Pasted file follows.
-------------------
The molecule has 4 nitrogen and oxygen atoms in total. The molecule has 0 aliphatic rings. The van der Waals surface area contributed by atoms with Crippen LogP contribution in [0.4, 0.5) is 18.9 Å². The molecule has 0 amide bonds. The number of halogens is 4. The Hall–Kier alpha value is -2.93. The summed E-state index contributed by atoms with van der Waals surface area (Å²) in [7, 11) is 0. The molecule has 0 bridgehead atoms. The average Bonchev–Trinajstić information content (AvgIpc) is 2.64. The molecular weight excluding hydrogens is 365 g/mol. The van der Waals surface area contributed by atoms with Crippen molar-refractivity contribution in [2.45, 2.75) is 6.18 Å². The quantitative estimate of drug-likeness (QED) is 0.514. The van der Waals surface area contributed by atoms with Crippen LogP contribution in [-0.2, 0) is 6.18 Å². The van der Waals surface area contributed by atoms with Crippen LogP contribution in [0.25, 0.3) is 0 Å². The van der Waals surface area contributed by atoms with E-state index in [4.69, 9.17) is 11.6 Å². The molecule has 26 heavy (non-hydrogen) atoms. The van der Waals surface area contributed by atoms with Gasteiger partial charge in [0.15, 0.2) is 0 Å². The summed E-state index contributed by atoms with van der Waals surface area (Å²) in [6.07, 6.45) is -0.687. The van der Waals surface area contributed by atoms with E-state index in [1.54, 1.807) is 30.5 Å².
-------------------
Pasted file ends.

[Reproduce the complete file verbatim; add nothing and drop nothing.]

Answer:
The molecule has 4 nitrogen and oxygen atoms in total. The molecule has 0 aliphatic rings. The van der Waals surface area contributed by atoms with Crippen LogP contribution in [0.4, 0.5) is 18.9 Å². The molecule has 0 amide bonds. The number of halogens is 4. The Hall–Kier alpha value is -2.93. The summed E-state index contributed by atoms with van der Waals surface area (Å²) in [7, 11) is 0. The molecule has 0 bridgehead atoms. The average Bonchev–Trinajstić information content (AvgIpc) is 2.64. The molecular weight excluding hydrogens is 365 g/mol. The van der Waals surface area contributed by atoms with Crippen molar-refractivity contribution in [2.45, 2.75) is 6.18 Å². The quantitative estimate of drug-likeness (QED) is 0.514. The van der Waals surface area contributed by atoms with Crippen LogP contribution in [-0.2, 0) is 6.18 Å². The van der Waals surface area contributed by atoms with Crippen LogP contribution in [0.25, 0.3) is 0 Å². The van der Waals surface area contributed by atoms with E-state index in [4.69, 9.17) is 11.6 Å². The molecule has 26 heavy (non-hydrogen) atoms. The van der Waals surface area contributed by atoms with Gasteiger partial charge in [0.15, 0.2) is 0 Å². The summed E-state index contributed by atoms with van der Waals surface area (Å²) in [6.07, 6.45) is -0.687. The van der Waals surface area contributed by atoms with E-state index in [1.54, 1.807) is 30.5 Å².